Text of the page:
Photo by Steve Pearcy www.pearcyphoto.com

In March, during one of the Alzheimer's Association's classes on Living with Memory Loss presented at The Library Center in Springfield, Deb Bryer from the  Alzheimer's Association St. Louis Chapter got the crowd in a jovial mood.

"I'm going to ask a question:   if you can answer 'yes' to the question, you get a 'kiss.'" As the attendees started laughing, she was quick to add, "It's a CHOCOLATE kiss! We're keeping it clean in here!"   

Public domain photo / Used with permission

Medical marijuana in Missouri was legalized in 2018 and medical marijuana cards have been approved for thousands of Missourians.  

Now, some Missourians wonder whether that could help patients with dementia, including Alzheimer's Disease, particularly people who experience agitation and anxiety as the disease progresses.  

Dementia is an umbrella term for a variety of conditions involving memory loss. The stress from these changes can make a dementia patient feel agitated, anxious, and in some cases angry.

Horia Varlan / flickr.com

Dementia, by definition according to the National Institutes of Health, is the loss of thinking, remembering, and reasoning to the point that it interferes with a person’s daily activities.  Some types of dementia include Alzheimer’s Disease, Lewy Body Dementia, and vascular dementia.  

All this week, at 7:45 AM and 4:44 PM, our Sense of Community series, Dementia in the Ozarks, is diving into this topic from a local perspective.

Steve Gray

KSMU’s Jessica Balisle’s brings us a special family recipe from her mother, Suzy Gray, with help from Jessica’s sister, Emily Gray. Knedlíky and zelí is a Bohemian dish of potato dumplings and sauerkraut. The recipe comes from Suzy’s parents, John and Mary Frances Ruzicka, and was passed on to them through many generations.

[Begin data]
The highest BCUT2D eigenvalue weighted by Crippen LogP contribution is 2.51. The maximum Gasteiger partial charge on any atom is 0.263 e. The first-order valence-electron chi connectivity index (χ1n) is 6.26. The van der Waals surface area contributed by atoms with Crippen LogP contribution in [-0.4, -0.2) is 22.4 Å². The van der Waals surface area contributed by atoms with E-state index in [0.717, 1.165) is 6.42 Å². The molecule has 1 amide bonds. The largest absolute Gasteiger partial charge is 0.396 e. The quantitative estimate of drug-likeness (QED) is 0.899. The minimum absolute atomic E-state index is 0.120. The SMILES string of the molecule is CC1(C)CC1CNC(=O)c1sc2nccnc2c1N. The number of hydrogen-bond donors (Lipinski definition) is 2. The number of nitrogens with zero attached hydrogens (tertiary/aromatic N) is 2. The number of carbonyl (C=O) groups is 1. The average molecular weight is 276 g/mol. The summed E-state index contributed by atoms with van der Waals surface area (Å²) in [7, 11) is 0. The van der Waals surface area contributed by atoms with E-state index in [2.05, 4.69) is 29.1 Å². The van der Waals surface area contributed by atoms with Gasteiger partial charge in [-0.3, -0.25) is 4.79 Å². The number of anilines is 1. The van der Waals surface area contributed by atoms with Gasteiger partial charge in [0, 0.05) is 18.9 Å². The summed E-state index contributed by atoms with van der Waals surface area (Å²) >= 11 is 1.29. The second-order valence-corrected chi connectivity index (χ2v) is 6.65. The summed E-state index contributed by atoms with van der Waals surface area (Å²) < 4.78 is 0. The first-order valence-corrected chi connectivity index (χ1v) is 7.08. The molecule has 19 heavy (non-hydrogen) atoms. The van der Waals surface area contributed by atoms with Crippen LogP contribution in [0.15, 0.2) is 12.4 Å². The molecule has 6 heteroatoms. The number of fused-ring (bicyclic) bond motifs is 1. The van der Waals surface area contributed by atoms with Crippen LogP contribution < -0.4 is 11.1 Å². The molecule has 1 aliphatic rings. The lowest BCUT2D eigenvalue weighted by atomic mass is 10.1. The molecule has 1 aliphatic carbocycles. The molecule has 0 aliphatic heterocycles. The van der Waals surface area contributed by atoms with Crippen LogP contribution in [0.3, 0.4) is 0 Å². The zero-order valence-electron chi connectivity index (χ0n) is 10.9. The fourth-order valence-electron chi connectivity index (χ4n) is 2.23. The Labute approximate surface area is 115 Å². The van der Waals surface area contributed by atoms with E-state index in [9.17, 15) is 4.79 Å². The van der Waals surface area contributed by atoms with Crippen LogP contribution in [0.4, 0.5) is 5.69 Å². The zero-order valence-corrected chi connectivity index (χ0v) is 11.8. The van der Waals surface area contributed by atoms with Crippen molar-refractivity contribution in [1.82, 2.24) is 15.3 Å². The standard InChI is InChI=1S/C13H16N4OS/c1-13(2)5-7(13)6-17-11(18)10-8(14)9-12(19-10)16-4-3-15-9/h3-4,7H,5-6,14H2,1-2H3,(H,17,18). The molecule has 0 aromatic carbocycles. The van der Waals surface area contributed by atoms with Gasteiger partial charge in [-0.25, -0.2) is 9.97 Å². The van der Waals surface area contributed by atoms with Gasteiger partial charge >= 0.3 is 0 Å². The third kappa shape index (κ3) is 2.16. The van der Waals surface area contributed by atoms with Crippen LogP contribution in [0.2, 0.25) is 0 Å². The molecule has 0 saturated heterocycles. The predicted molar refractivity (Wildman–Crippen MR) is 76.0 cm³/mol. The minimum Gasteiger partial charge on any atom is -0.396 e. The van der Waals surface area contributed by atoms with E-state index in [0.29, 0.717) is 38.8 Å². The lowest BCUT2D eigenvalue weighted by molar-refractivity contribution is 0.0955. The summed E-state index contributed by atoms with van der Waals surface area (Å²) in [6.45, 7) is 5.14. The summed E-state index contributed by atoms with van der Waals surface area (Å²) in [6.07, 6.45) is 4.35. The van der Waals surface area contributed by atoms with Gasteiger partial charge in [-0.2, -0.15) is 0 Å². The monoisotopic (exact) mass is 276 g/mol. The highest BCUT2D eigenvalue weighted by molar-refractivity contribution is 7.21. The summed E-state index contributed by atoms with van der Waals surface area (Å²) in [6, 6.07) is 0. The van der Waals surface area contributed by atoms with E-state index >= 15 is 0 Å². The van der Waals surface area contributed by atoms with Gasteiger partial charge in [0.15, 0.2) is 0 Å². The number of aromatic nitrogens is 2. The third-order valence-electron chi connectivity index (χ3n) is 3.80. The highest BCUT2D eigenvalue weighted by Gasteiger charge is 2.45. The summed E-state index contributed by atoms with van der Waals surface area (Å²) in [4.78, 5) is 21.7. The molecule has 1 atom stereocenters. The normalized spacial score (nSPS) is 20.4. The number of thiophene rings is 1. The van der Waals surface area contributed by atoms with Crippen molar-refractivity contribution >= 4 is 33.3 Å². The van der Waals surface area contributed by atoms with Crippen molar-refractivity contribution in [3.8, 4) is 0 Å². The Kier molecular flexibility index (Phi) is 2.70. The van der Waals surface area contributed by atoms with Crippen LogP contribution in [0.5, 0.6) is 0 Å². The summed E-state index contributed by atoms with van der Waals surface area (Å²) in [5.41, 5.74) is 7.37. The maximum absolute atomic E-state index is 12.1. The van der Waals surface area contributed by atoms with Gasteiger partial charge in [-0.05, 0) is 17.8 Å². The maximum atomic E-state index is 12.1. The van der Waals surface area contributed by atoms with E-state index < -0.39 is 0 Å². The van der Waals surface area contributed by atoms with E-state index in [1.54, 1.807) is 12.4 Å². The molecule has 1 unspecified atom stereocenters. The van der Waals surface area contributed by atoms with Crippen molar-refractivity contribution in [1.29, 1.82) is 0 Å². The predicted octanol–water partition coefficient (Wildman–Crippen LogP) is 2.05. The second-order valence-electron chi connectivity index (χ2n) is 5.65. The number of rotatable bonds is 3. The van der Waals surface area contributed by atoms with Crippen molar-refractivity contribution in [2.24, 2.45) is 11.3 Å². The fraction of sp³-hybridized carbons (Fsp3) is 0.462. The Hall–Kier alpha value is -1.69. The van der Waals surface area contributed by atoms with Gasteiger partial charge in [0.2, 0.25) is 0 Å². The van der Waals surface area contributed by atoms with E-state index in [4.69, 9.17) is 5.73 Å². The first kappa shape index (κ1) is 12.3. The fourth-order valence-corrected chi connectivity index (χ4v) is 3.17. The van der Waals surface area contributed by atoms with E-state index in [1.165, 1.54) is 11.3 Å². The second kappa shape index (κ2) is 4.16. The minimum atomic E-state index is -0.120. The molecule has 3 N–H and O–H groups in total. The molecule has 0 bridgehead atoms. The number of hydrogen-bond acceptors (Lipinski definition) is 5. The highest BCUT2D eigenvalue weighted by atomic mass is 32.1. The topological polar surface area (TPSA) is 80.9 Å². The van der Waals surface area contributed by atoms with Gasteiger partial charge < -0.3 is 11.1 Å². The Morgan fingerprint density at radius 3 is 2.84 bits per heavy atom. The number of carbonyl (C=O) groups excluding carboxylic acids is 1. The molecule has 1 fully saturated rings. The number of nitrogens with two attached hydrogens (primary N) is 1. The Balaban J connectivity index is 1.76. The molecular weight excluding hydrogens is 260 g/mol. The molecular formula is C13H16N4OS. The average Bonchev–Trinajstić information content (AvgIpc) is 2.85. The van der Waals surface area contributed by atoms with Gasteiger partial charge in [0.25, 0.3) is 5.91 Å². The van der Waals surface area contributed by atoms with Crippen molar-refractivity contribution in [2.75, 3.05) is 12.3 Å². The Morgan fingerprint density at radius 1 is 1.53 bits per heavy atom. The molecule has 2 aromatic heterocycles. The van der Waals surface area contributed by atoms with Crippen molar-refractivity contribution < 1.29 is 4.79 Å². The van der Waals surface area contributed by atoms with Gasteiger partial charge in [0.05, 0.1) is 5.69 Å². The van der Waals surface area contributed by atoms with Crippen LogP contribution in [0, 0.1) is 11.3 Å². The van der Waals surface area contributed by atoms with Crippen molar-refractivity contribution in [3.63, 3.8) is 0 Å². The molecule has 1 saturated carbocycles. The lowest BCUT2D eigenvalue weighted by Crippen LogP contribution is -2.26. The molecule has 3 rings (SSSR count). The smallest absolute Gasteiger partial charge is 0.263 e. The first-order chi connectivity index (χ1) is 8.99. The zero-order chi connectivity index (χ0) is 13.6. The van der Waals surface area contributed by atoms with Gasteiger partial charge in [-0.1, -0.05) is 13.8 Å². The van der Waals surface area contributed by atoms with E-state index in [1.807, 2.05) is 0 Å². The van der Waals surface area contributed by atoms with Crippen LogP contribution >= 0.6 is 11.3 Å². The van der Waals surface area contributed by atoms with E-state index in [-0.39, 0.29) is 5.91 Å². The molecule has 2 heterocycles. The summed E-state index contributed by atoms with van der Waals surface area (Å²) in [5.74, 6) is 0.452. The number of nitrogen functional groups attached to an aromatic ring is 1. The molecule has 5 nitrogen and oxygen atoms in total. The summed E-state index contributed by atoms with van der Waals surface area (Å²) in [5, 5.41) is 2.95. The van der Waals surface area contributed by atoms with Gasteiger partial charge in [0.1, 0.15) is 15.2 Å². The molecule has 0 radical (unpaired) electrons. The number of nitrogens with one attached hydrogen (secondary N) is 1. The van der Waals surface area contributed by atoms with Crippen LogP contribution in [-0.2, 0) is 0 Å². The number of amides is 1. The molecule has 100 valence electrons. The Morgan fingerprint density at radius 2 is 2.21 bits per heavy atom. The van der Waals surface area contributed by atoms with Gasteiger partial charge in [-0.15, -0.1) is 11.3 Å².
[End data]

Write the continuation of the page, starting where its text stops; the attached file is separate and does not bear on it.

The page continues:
Bohemia is the westernmost region of the Czech Republic.

Suzy has done a little prep work before we begin – peeling and boiling potatoes until they’re soft.

Emily Gray

KSMU's Jess Balisle joins her dad, Steve Gray, in making his uncle Frank Galbraith’s waffles.

Galbraith was born in 1909 and was Gray’s mother’s older brother. When he passed away in the early 1980s, Gray was involved in dismantling the household. There, he found an old waffle iron. His cousin, Nancy Karoll, said he could have it.

(Photo: Randy Stewart)

Sarah Diouf, who recently joined the Corporate Support staff here at Ozarks Public Broadcasting, shared a very special recipe with us for our "Table Traditions" series.                                                                

(Photo: Randy Stewart)

You probably know Jeff Houghton as the host of "The Mystery Hour" TV talk show on the local Fox affiliate. He and his wife Michelle have two children, ages 2 and 7. When she and Jeff decided to contact KSMU to get in on our Sense of Community "Table Traditions" series, Michelle told us straightaway: "This may not be exactly what you're looking for, because it's pretty basic food as far as most people are concerned. But--we live and die by 'basic' food as parents with young children."                                                                                 

Joshua Conaway / KSMU

As part of our Sense of Community series, "Table Traditions," Ann Marie Baker shared a family recipe referred to as "cranberry relish."

This holiday recipe fits in a small white bowl, on a plate next to a stack of saltine crackers and slices of cheese. The sweetness of the dish mixes with a bright tartness.

“The cranberry relish recipe is a family favorite, and we’ve been having it at the holidays for as long as I can remember," Ann Marie Baker said. "My mother made it my grandmother made it, my great-grandmother made it, and it was always around.”